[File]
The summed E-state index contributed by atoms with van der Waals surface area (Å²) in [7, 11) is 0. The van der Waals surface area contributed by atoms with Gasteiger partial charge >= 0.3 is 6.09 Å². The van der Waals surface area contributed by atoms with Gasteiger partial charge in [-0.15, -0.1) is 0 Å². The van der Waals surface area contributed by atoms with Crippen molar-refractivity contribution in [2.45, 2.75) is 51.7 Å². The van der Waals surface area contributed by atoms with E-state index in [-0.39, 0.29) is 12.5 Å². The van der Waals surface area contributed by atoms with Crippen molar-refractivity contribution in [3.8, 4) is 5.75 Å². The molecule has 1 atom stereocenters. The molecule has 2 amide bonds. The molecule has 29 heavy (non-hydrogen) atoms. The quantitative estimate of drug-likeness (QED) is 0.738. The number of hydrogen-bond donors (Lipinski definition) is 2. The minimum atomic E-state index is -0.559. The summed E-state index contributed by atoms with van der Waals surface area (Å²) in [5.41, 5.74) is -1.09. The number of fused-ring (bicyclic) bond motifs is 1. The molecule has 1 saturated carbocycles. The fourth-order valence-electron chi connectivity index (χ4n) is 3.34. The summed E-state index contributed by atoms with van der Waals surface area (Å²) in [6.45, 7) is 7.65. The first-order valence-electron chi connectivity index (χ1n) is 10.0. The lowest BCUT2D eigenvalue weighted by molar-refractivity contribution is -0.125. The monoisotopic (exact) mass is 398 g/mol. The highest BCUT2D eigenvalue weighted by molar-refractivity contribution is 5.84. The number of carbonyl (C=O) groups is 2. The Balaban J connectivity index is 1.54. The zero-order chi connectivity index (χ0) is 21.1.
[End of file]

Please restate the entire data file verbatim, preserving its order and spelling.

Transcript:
The summed E-state index contributed by atoms with van der Waals surface area (Å²) in [7, 11) is 0. The van der Waals surface area contributed by atoms with Gasteiger partial charge >= 0.3 is 6.09 Å². The van der Waals surface area contributed by atoms with Gasteiger partial charge in [-0.15, -0.1) is 0 Å². The van der Waals surface area contributed by atoms with Crippen molar-refractivity contribution in [2.45, 2.75) is 51.7 Å². The van der Waals surface area contributed by atoms with E-state index in [-0.39, 0.29) is 12.5 Å². The van der Waals surface area contributed by atoms with Crippen molar-refractivity contribution in [3.8, 4) is 5.75 Å². The molecule has 1 atom stereocenters. The molecule has 2 amide bonds. The molecule has 29 heavy (non-hydrogen) atoms. The quantitative estimate of drug-likeness (QED) is 0.738. The number of hydrogen-bond donors (Lipinski definition) is 2. The minimum atomic E-state index is -0.559. The summed E-state index contributed by atoms with van der Waals surface area (Å²) in [5.41, 5.74) is -1.09. The number of fused-ring (bicyclic) bond motifs is 1. The molecule has 1 saturated carbocycles. The fourth-order valence-electron chi connectivity index (χ4n) is 3.34. The summed E-state index contributed by atoms with van der Waals surface area (Å²) in [6.45, 7) is 7.65. The first-order valence-electron chi connectivity index (χ1n) is 10.0. The lowest BCUT2D eigenvalue weighted by molar-refractivity contribution is -0.125. The monoisotopic (exact) mass is 398 g/mol. The highest BCUT2D eigenvalue weighted by molar-refractivity contribution is 5.84. The number of carbonyl (C=O) groups is 2. The Balaban J connectivity index is 1.54. The zero-order chi connectivity index (χ0) is 21.1.